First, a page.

Stopping or even slowing down is a mistake. It takes time for your inbound efforts to take hold and start producing the results you so eagerly want to see. If you stop or even take a break, it will take even longer to start seeing the results.
Instead, it’s important that you fight the need for total control and learn how to manage the storm your inbound implementation has created. Thankfully there are some things you can do to help you feel less like Dorothy on her way to Oz and more like the effective marketer that you are. Here are five:
1. Know Your Buyer Personas
All effective inbound marketing approaches are built on a strong foundation. One of the key parts of that foundation is clearly defined buyer personas.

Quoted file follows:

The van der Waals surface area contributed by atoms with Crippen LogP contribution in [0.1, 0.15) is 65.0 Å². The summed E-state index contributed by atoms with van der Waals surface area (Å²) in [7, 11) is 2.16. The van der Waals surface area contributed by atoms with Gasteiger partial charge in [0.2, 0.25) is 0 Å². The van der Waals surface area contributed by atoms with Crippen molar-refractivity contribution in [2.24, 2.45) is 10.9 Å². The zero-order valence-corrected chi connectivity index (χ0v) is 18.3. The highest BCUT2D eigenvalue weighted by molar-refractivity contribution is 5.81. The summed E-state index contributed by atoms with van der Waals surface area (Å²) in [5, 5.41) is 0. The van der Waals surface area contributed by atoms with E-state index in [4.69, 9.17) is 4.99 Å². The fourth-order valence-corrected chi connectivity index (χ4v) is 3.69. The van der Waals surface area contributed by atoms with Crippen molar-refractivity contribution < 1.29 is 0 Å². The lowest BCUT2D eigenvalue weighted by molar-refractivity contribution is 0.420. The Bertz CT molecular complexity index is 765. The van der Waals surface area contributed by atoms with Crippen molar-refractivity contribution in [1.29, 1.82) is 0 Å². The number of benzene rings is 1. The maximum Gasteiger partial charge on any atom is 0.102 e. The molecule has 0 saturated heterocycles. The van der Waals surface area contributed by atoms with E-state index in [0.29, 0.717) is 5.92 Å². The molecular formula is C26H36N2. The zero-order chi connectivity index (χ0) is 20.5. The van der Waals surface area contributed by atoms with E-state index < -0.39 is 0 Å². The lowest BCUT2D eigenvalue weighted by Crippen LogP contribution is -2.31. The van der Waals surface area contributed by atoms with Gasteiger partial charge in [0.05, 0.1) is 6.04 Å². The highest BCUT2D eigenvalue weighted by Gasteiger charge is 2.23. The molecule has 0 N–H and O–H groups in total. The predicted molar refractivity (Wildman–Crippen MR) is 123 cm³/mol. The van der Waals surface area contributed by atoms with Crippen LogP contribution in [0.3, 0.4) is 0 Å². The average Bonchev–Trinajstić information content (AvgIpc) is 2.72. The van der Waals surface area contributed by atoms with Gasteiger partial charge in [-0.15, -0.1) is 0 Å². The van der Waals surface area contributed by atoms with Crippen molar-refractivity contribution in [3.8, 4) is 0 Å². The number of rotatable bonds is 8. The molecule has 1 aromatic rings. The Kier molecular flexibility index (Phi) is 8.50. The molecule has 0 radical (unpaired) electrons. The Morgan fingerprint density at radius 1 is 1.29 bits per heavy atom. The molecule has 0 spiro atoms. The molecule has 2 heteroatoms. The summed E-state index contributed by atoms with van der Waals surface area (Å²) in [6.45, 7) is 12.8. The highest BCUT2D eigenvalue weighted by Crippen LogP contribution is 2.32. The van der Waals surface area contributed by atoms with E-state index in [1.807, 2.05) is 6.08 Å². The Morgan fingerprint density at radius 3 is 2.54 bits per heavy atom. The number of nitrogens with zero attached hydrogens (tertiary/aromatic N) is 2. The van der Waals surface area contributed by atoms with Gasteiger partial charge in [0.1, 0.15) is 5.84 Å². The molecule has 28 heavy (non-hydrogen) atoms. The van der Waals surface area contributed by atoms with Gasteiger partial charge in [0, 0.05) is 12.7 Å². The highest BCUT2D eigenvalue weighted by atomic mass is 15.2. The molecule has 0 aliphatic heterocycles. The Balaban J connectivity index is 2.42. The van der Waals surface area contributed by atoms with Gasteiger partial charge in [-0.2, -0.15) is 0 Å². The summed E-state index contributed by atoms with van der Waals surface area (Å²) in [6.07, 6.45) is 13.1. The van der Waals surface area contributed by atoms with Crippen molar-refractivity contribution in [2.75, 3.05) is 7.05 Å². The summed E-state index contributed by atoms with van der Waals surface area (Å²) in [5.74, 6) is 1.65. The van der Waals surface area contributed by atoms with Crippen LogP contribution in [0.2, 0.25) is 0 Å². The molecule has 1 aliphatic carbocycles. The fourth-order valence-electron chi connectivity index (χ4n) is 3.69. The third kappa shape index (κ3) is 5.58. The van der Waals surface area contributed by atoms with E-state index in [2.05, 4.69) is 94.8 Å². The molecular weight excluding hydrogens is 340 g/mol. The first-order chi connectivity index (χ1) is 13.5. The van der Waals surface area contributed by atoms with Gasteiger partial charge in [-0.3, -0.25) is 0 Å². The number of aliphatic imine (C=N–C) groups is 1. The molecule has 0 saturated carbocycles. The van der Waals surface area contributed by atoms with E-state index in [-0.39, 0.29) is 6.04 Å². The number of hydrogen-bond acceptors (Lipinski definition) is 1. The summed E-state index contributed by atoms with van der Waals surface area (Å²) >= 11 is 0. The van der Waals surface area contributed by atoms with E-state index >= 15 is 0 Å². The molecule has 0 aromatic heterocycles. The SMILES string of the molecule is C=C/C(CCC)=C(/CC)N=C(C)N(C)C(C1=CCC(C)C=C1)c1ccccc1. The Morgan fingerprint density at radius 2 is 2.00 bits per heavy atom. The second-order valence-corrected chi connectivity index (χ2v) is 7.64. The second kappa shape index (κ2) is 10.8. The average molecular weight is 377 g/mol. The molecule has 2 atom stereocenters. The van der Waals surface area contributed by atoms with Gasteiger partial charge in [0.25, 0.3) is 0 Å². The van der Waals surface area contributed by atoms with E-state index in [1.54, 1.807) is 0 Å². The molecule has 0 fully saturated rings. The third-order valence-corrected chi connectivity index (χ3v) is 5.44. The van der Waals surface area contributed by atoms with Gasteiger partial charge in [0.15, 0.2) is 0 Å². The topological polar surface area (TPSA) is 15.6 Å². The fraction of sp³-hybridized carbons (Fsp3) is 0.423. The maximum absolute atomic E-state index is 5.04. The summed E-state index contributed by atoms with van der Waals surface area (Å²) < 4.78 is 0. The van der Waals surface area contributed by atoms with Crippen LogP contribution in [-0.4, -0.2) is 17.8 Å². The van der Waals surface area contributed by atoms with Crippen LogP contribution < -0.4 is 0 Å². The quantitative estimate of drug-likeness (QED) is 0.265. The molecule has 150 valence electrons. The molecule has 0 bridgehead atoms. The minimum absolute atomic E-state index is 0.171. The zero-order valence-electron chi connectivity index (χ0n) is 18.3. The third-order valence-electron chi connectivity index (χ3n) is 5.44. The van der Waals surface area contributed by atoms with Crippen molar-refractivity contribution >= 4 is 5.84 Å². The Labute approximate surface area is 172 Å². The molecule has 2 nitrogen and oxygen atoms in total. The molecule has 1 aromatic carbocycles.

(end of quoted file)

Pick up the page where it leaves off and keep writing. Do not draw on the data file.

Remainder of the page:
When you’re feeling like things are out of control, go back to your personas. Everything you’re doing and creating revolves around them and helping them solve the challenges they face. Keep your efforts grounded by refocusing on the bigger picture.
Of course, if your personas are incomplete or were not clearly defined, the storm you’re facing may be even bigger.
Also, keep in mind that you can’t learn more about your personas or verify the assumptions you’ve made about them if you’re not forging ahead with your inbound strategy. In order to measure and adjust, you have to have something to measure and adjust to.
2. Understand Your Goals
It’s hard to feel like you’re making progress if you’re not sure where you’re going. Defining and sharing the goals of your inbound effort is critical to success. After all, what gets measured gets done. However, it is important to recognize that small wins—especially in the early stages of an inbound implementation—are just as important as the quarterly and yearly goals.